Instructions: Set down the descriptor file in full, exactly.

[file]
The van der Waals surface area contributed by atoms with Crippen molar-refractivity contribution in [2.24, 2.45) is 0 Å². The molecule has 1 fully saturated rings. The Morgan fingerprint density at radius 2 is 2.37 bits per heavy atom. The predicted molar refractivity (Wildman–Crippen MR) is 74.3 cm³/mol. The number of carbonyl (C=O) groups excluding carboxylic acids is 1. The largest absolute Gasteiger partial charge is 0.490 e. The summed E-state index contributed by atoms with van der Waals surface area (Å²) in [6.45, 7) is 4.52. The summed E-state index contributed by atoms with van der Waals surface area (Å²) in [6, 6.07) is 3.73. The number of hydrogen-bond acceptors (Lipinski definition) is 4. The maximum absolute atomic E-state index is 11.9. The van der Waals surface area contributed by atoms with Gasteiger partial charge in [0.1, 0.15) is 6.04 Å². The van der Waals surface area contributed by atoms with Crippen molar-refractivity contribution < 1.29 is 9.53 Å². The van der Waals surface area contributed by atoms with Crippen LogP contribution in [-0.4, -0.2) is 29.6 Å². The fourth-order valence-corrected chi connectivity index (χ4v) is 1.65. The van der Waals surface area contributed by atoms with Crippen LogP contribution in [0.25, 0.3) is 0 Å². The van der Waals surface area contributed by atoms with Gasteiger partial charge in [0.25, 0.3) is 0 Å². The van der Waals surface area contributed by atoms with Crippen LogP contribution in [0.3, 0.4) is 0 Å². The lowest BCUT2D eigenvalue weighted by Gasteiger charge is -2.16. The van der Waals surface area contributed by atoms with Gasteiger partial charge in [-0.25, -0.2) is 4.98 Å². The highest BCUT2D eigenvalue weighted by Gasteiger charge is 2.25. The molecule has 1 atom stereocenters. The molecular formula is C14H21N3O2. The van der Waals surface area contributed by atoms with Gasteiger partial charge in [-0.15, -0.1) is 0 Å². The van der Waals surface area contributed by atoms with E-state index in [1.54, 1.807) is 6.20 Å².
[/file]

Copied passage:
The van der Waals surface area contributed by atoms with Crippen molar-refractivity contribution in [2.24, 2.45) is 0 Å². The molecule has 1 fully saturated rings. The Morgan fingerprint density at radius 2 is 2.37 bits per heavy atom. The predicted molar refractivity (Wildman–Crippen MR) is 74.3 cm³/mol. The number of carbonyl (C=O) groups excluding carboxylic acids is 1. The largest absolute Gasteiger partial charge is 0.490 e. The summed E-state index contributed by atoms with van der Waals surface area (Å²) in [6.45, 7) is 4.52. The summed E-state index contributed by atoms with van der Waals surface area (Å²) in [6, 6.07) is 3.73. The number of hydrogen-bond acceptors (Lipinski definition) is 4. The maximum absolute atomic E-state index is 11.9. The van der Waals surface area contributed by atoms with Gasteiger partial charge in [0.1, 0.15) is 6.04 Å². The van der Waals surface area contributed by atoms with Crippen molar-refractivity contribution < 1.29 is 9.53 Å². The van der Waals surface area contributed by atoms with Crippen LogP contribution in [-0.4, -0.2) is 29.6 Å². The fourth-order valence-corrected chi connectivity index (χ4v) is 1.65. The van der Waals surface area contributed by atoms with Crippen LogP contribution in [0.25, 0.3) is 0 Å². The van der Waals surface area contributed by atoms with Gasteiger partial charge in [0.25, 0.3) is 0 Å². The van der Waals surface area contributed by atoms with Crippen LogP contribution in [0.3, 0.4) is 0 Å². The lowest BCUT2D eigenvalue weighted by Gasteiger charge is -2.16. The van der Waals surface area contributed by atoms with Gasteiger partial charge in [-0.25, -0.2) is 4.98 Å². The highest BCUT2D eigenvalue weighted by Gasteiger charge is 2.25. The molecule has 1 atom stereocenters. The molecular formula is C14H21N3O2. The van der Waals surface area contributed by atoms with Gasteiger partial charge in [-0.15, -0.1) is 0 Å². The van der Waals surface area contributed by atoms with E-state index in [1.54, 1.807) is 6.20 Å².